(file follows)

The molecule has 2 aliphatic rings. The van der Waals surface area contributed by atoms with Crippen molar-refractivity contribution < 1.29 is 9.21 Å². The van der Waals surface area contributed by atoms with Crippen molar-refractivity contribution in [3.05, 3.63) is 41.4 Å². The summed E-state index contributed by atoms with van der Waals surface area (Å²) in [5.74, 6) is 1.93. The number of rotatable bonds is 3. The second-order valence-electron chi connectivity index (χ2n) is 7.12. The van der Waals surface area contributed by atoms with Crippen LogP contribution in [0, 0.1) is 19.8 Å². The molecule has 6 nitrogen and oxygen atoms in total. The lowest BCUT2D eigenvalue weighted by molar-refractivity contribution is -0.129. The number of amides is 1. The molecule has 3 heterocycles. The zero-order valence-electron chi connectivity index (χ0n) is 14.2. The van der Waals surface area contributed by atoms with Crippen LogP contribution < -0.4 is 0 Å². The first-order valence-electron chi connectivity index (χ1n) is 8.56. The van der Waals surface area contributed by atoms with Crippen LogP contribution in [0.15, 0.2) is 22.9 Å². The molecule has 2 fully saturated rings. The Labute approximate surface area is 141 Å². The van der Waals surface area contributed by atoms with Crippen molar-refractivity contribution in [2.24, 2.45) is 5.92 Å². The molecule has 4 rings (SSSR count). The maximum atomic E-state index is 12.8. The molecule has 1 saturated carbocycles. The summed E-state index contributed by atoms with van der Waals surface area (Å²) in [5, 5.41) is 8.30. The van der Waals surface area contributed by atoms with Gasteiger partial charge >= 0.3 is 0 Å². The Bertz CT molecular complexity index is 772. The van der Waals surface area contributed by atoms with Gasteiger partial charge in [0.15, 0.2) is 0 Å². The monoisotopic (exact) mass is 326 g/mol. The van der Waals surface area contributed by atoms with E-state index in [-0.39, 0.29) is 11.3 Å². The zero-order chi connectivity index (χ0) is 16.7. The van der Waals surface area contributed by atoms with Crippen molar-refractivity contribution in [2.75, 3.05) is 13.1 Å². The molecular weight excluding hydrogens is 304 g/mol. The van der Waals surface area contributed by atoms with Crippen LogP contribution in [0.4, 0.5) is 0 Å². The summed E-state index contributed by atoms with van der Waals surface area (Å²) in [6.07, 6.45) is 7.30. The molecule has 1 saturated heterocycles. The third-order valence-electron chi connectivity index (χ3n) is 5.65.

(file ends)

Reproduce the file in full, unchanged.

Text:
The molecule has 2 aliphatic rings. The van der Waals surface area contributed by atoms with Crippen molar-refractivity contribution < 1.29 is 9.21 Å². The van der Waals surface area contributed by atoms with Crippen molar-refractivity contribution in [3.05, 3.63) is 41.4 Å². The summed E-state index contributed by atoms with van der Waals surface area (Å²) in [5.74, 6) is 1.93. The number of rotatable bonds is 3. The second-order valence-electron chi connectivity index (χ2n) is 7.12. The van der Waals surface area contributed by atoms with Crippen LogP contribution in [0, 0.1) is 19.8 Å². The molecule has 6 nitrogen and oxygen atoms in total. The lowest BCUT2D eigenvalue weighted by molar-refractivity contribution is -0.129. The number of amides is 1. The molecule has 3 heterocycles. The zero-order valence-electron chi connectivity index (χ0n) is 14.2. The van der Waals surface area contributed by atoms with Crippen LogP contribution < -0.4 is 0 Å². The first-order valence-electron chi connectivity index (χ1n) is 8.56. The van der Waals surface area contributed by atoms with Crippen LogP contribution in [0.15, 0.2) is 22.9 Å². The molecule has 2 fully saturated rings. The Labute approximate surface area is 141 Å². The van der Waals surface area contributed by atoms with Crippen molar-refractivity contribution in [2.24, 2.45) is 5.92 Å². The molecule has 4 rings (SSSR count). The maximum atomic E-state index is 12.8. The molecule has 1 saturated carbocycles. The summed E-state index contributed by atoms with van der Waals surface area (Å²) in [5, 5.41) is 8.30. The van der Waals surface area contributed by atoms with Gasteiger partial charge >= 0.3 is 0 Å². The Bertz CT molecular complexity index is 772. The van der Waals surface area contributed by atoms with Gasteiger partial charge in [0.15, 0.2) is 0 Å². The monoisotopic (exact) mass is 326 g/mol. The van der Waals surface area contributed by atoms with E-state index in [-0.39, 0.29) is 11.3 Å². The zero-order chi connectivity index (χ0) is 16.7. The van der Waals surface area contributed by atoms with Crippen molar-refractivity contribution in [2.75, 3.05) is 13.1 Å². The molecular weight excluding hydrogens is 304 g/mol. The van der Waals surface area contributed by atoms with Crippen LogP contribution in [0.4, 0.5) is 0 Å². The summed E-state index contributed by atoms with van der Waals surface area (Å²) in [6.07, 6.45) is 7.30. The molecule has 1 saturated heterocycles. The third-order valence-electron chi connectivity index (χ3n) is 5.65.